4 Mar 2016

Moondog: "The Viking of 6th Avenue" by Robert Scotto

An interesting image of a great man
There are musicians, and then there are iconic legends. Lemmy was one, Johnny Cash was one, and to a less known extent, Moondog was one. Some people transcend mere musicianship - They live and breathe music and culture, and so their legacy far outlives the person itself. Claiming Moondog was larger than life seems both a gross understatement and a huge exaggeration after having read Robert Scotto's, formerly a professor at Baruch College, biography of the patron saint of counter-culture.

Scotto's book, authorized by Moondog's friend Ilona Sommer, paints a vivid portrait of the American known to some as Louis Hardin, but to a great many others simply as Moondog. Starting off with a short preface by none other than minimalist genius Philip Glass, with whom Moondog had lived and collaborated at times, the work chronicles his life from his early years as Louis Hardin up until his death as Moondog in Germany, 1999. The in depth description covers several aspects of the man's life, from his Christian upbringing and his blindness over his period as the Viking of 6th Avenue in New York City, to his touring and life in Europe and Germany. These are among the more superficial aspects, but through the book we're also treated to a more personal view into the man and the character, through testimonys from collaborators and friends and through great analysis of the work he leaves behind.

I first got to know Moondog through pictures - I had seen photographs of him in his viking get-up and was intrigued like so many others. I sought out additional information and found his music, mostly a weird mixture of jazz, swing, classical and additional avant-garde elements different to each album. I found a kickstarter campaign from Dog Days Films, who wanted to create a biopic about Moondog's life with interviews with many of the people and musicians he had inspired. After having succeeded by the skin of their teeth, the film is set to come out some time in 2016.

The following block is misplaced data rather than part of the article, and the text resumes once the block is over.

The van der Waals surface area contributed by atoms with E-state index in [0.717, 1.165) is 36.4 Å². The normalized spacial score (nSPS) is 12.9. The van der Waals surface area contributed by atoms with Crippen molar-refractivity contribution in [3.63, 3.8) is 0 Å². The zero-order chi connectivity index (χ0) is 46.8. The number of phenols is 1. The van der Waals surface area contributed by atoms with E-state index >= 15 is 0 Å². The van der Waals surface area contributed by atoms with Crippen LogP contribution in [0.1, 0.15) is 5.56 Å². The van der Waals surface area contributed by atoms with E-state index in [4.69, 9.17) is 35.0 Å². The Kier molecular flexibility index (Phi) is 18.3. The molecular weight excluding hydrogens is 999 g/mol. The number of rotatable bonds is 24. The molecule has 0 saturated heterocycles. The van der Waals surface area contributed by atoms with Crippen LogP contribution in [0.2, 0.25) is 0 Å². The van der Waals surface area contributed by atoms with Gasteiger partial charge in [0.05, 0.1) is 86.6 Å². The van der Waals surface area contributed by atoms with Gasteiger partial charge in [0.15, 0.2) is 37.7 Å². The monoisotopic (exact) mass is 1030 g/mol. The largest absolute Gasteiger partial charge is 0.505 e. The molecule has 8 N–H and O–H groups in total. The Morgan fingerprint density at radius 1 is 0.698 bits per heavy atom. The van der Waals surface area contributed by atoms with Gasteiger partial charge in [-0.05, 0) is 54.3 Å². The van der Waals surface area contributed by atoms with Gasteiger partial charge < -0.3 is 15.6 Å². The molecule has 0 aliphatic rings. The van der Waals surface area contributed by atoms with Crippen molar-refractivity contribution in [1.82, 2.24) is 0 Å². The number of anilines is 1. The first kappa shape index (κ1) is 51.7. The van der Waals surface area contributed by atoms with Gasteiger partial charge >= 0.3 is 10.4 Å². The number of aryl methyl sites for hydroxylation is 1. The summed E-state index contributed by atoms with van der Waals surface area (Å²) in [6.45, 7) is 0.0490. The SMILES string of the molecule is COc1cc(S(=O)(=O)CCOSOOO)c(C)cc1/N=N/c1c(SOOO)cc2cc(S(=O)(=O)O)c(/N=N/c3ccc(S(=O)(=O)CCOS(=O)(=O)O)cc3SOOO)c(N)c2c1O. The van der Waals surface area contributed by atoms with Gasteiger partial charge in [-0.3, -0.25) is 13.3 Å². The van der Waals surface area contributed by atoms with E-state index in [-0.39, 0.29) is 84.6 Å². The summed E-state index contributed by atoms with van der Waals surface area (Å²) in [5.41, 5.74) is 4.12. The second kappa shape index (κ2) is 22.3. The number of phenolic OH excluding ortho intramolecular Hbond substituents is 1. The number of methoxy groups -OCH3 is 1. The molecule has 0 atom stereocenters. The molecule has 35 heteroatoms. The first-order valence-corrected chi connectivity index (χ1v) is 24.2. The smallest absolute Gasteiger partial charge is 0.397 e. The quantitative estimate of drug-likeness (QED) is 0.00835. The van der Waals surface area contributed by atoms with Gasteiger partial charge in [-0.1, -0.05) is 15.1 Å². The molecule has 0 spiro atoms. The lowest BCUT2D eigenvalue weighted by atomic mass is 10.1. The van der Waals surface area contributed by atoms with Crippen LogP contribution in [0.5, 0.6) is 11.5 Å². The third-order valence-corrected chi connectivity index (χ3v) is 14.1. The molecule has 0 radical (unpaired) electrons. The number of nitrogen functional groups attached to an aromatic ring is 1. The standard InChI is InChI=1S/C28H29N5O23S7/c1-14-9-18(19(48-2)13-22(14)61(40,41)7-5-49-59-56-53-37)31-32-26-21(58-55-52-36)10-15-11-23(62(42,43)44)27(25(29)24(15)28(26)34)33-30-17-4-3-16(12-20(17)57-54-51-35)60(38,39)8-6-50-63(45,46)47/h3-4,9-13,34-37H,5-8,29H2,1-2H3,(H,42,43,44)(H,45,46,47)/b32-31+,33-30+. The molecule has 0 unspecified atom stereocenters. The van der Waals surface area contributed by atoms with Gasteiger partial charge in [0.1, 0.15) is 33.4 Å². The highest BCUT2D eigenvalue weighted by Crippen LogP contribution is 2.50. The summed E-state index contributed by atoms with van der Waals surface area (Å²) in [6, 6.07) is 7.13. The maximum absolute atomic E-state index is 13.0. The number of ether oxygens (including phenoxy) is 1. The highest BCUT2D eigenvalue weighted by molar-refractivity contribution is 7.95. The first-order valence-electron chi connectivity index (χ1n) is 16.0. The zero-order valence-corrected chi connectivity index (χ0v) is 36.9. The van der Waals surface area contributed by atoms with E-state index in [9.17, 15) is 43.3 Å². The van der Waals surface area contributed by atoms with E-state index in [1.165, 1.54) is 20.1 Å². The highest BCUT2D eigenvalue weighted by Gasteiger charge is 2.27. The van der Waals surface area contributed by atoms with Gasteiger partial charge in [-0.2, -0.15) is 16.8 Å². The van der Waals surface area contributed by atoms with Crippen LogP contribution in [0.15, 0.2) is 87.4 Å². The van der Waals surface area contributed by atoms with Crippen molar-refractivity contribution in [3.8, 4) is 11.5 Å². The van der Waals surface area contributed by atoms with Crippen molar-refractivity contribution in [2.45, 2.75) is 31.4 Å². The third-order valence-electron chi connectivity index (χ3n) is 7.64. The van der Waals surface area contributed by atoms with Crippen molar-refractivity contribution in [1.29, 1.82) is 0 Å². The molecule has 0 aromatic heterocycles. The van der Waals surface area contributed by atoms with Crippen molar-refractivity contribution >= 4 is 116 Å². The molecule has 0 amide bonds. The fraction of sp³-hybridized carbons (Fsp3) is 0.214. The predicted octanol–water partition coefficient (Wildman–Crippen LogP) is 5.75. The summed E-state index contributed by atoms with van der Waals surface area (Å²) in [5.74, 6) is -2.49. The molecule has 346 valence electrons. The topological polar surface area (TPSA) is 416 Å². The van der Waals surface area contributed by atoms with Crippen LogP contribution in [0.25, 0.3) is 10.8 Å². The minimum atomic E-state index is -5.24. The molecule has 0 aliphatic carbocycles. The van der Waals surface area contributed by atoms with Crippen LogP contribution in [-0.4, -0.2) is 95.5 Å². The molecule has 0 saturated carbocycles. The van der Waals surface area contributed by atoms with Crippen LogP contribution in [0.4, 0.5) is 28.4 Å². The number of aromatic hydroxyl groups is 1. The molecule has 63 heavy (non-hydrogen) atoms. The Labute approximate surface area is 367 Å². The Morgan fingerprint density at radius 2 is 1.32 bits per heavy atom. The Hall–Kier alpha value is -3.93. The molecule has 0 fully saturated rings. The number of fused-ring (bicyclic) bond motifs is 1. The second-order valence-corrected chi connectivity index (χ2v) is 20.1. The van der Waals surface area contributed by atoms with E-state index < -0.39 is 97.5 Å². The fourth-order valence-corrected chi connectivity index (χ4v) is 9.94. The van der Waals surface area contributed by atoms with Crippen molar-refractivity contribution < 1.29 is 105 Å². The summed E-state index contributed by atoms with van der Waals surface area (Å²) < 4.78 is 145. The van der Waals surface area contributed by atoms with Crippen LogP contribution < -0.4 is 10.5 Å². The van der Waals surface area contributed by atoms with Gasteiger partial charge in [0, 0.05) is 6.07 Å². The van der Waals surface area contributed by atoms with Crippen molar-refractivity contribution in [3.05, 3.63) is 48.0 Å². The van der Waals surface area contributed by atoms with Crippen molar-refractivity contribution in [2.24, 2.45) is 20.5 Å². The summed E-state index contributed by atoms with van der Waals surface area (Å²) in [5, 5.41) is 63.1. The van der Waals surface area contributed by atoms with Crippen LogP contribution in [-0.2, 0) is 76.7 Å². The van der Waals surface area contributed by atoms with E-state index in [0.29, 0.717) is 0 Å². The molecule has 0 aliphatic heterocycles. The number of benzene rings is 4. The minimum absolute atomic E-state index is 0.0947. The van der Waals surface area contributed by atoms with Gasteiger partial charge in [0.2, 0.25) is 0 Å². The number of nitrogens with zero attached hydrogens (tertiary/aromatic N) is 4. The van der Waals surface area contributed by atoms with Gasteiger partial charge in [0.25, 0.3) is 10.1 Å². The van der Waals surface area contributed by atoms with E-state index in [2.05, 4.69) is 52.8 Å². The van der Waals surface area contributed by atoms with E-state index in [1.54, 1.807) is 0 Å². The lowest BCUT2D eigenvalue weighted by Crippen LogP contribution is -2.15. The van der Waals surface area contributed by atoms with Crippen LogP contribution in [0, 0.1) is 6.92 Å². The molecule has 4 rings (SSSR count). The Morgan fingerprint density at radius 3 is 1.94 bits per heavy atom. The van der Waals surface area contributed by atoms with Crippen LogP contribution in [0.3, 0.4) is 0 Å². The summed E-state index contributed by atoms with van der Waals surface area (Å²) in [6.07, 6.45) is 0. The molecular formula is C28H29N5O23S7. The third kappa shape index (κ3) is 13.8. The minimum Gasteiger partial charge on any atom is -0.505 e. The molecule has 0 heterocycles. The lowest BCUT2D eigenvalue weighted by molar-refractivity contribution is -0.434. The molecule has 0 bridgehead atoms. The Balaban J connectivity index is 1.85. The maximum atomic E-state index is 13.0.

"The book tends to be very factual and heavy at times, but manages to produce a nuanced image of the musician, viking and human known as Moondog."

As for the actual contents and the way Scotto passes information, the writer's past as a professor of English at Baruch College shines through. The book tends to be very factual and heavy at times, but manages to produce a nuanced image of the musician, viking and human known as Moondog. I wouldn't recommend it as casual reading for people who are only superficially acquainted with Moondog or people who would read it for it's portrait of the legend but aren't as such interested in the musical aspects, because Scotto's writing is highly saturated by musical and lyrical analysis. It is, however, an absolute must for those who are already into Moondog's music and legend.


Released in 2013 by Process Media


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